Today’s readings talk about asking for forgiveness and mercy, and of redemption. David begs for forgiveness; Hosea discusses incredible generosity and grace for forgiveness; the Gospel refers to sin and cleansing. We have the theme here of repentance and knowledge, and of grace given.
Hosea 14:2-10; Mark 12:28-34
“You shall love the Lord your God with all your heart,
With all your soul,
With all your mind,
And with all your strength.”
In my busy multi-tasking life, how frequently do I do the above?
Do I let other worldly concerns prioritize my energy?
2 Samuel 7:4-5, 12-14, 16; Romans 4:13, 16-18, 22; Matthew 1:16, 18-21, 24
“I will raise up your heir after you, sprung from your loins, and I will make his kingdom firm.” (2 Sam: 4-5a)
“The promise [is] guaranteed to all his descendants not to those who only adhere to the law but to those who follow the faith of Abraham.” (Rm 4:16)
“He did as the angel of the Lord had commanded him and took his wife [Mary] into his home.” (Matthew 1:24a)
Today is the Solemnity of Saint Joseph, husband of the Blessed Virgin Mary and earthly father of Jesus of Nazareth. It might seem that we are taking a break from our Lenten readings, but not really. Today as we focus on Joseph we are encouraged to focus on a model of righteousness.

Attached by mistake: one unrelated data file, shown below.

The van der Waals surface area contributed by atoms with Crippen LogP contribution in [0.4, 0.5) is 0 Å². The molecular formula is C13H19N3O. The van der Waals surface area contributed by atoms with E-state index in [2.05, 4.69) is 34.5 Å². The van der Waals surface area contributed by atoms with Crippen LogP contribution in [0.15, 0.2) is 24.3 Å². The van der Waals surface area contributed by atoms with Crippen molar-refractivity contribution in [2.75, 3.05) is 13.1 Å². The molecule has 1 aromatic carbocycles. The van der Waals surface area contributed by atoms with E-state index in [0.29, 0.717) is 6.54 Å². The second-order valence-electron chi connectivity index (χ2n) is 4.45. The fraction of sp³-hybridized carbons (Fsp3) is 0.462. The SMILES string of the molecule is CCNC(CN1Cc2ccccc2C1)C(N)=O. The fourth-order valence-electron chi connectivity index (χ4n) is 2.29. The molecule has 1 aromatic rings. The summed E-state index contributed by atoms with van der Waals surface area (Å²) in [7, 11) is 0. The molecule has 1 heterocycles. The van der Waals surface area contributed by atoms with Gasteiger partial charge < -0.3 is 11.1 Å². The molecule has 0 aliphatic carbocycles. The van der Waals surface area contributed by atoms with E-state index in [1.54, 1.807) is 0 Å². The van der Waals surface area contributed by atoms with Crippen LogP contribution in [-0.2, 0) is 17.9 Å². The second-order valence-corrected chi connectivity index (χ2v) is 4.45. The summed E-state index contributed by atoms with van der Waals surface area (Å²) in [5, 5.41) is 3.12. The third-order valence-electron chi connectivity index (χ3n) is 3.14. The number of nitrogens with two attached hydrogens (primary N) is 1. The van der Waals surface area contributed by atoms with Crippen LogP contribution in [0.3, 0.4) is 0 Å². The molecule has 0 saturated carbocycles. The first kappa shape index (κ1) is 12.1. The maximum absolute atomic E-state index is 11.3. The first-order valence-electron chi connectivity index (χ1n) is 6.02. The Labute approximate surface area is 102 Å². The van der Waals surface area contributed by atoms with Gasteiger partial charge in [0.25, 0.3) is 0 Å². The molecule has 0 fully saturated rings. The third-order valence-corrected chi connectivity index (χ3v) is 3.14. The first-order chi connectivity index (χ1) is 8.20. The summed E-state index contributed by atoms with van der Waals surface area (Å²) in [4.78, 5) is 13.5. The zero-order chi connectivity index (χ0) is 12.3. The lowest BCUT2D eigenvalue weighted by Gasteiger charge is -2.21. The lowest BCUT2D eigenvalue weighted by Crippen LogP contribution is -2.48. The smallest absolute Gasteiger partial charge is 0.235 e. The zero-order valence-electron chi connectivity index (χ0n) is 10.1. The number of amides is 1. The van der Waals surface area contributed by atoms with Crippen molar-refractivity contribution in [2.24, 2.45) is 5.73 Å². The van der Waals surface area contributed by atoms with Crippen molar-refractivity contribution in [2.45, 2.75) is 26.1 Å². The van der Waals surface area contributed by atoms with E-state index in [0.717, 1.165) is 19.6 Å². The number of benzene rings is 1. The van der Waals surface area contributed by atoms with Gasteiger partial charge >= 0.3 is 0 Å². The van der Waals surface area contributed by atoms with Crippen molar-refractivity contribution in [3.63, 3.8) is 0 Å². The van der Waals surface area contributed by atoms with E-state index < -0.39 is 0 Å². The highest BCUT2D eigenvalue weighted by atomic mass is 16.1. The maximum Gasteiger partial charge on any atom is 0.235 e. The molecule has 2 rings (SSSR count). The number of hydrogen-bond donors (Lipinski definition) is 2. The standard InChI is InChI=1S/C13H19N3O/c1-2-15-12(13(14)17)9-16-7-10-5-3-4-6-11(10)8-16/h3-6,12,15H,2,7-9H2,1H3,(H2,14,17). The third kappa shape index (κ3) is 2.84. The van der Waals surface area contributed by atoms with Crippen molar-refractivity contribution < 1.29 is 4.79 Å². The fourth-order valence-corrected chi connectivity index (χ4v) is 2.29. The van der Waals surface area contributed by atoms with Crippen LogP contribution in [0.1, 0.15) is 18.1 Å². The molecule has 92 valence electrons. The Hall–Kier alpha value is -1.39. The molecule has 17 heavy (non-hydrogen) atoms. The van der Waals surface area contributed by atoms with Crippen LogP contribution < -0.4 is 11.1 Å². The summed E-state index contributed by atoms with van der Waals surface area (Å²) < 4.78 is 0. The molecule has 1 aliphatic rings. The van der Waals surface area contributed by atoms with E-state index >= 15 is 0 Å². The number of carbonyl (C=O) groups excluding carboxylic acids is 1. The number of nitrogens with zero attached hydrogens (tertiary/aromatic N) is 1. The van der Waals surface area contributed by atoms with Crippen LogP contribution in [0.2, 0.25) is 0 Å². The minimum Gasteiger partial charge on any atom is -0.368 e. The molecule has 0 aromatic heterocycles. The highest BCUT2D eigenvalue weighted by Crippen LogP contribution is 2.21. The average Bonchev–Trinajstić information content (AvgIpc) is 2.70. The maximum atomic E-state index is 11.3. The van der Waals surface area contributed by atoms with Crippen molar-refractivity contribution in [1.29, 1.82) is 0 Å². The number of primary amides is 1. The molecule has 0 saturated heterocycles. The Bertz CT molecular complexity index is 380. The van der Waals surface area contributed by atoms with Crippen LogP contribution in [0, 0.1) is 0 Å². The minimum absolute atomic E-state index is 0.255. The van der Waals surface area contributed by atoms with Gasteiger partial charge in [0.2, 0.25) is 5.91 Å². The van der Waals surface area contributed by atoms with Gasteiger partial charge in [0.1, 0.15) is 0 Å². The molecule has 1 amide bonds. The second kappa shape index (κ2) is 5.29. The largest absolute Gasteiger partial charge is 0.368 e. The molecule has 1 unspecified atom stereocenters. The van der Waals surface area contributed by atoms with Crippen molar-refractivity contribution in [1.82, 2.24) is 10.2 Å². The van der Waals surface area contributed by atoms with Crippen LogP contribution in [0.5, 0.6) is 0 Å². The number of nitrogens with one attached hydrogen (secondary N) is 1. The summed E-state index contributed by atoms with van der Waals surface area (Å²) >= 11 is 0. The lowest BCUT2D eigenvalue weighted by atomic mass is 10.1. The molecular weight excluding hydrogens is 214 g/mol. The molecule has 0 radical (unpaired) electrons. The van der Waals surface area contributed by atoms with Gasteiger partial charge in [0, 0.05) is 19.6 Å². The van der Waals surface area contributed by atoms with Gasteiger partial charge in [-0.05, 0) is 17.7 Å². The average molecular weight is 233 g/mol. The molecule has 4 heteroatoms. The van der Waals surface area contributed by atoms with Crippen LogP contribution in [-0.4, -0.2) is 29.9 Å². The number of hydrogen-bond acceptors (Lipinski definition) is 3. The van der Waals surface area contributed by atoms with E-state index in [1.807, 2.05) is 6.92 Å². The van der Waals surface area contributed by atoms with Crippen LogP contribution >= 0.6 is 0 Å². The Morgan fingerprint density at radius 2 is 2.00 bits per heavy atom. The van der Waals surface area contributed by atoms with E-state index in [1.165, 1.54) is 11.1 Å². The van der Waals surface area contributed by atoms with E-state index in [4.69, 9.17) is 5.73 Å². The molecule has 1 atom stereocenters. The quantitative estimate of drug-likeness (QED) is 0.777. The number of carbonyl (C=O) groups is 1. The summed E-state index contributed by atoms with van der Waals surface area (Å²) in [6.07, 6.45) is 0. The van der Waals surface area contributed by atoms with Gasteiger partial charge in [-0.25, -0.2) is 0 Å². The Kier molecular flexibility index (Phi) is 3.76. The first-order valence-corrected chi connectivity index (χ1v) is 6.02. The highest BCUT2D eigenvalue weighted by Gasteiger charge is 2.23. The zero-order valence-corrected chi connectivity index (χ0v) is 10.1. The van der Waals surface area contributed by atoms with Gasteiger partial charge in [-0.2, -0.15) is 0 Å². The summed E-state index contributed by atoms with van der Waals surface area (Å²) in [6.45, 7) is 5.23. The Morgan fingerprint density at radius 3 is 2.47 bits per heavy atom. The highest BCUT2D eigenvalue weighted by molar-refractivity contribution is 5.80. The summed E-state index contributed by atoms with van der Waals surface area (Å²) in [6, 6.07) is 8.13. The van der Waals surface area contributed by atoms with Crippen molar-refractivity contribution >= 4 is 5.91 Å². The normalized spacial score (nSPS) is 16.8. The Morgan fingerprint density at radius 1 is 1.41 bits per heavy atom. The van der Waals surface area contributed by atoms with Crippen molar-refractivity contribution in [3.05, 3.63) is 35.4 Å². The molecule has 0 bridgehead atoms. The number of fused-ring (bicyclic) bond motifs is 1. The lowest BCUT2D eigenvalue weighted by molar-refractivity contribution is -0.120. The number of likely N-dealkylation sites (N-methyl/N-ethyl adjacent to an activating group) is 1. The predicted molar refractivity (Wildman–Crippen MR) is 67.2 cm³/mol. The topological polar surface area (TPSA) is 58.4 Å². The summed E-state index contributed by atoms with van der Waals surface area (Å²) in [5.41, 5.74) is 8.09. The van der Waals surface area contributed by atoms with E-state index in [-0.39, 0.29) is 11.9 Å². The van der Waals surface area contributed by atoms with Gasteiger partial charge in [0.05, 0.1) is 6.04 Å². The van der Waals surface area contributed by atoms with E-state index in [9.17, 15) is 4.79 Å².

Prayer of St Joseph, sung by Angelina
We pray to the good God for those who died as a result of the coronary virus. We pray for health for the sick and for the doctors, medical staff and all services that work to stop the spread of this virus. We pray for the epidemic to end.
O greatly merciful God, You who are infinite goodness, today all humanity cries out from the depths of our misery to Your mercy, to Your compassion, O God. Gracious God, do not reject the prayers of this earth’s exiles!
ACT OF ENTRUSTMENT
O God, merciful Father,
Who have revealed your love
in your Son, Jesus Christ,
and have poured it out upon us
in the Holy Spirit, the Comforter.
We entrust to You today the destiny of the world
and of every man and woman.
Bend down to us sinners,
heal our weaknesses,
conquer all evil,
and grant that all the inhabitants of the earth
may experience Your mercy.
May they always find the source of hope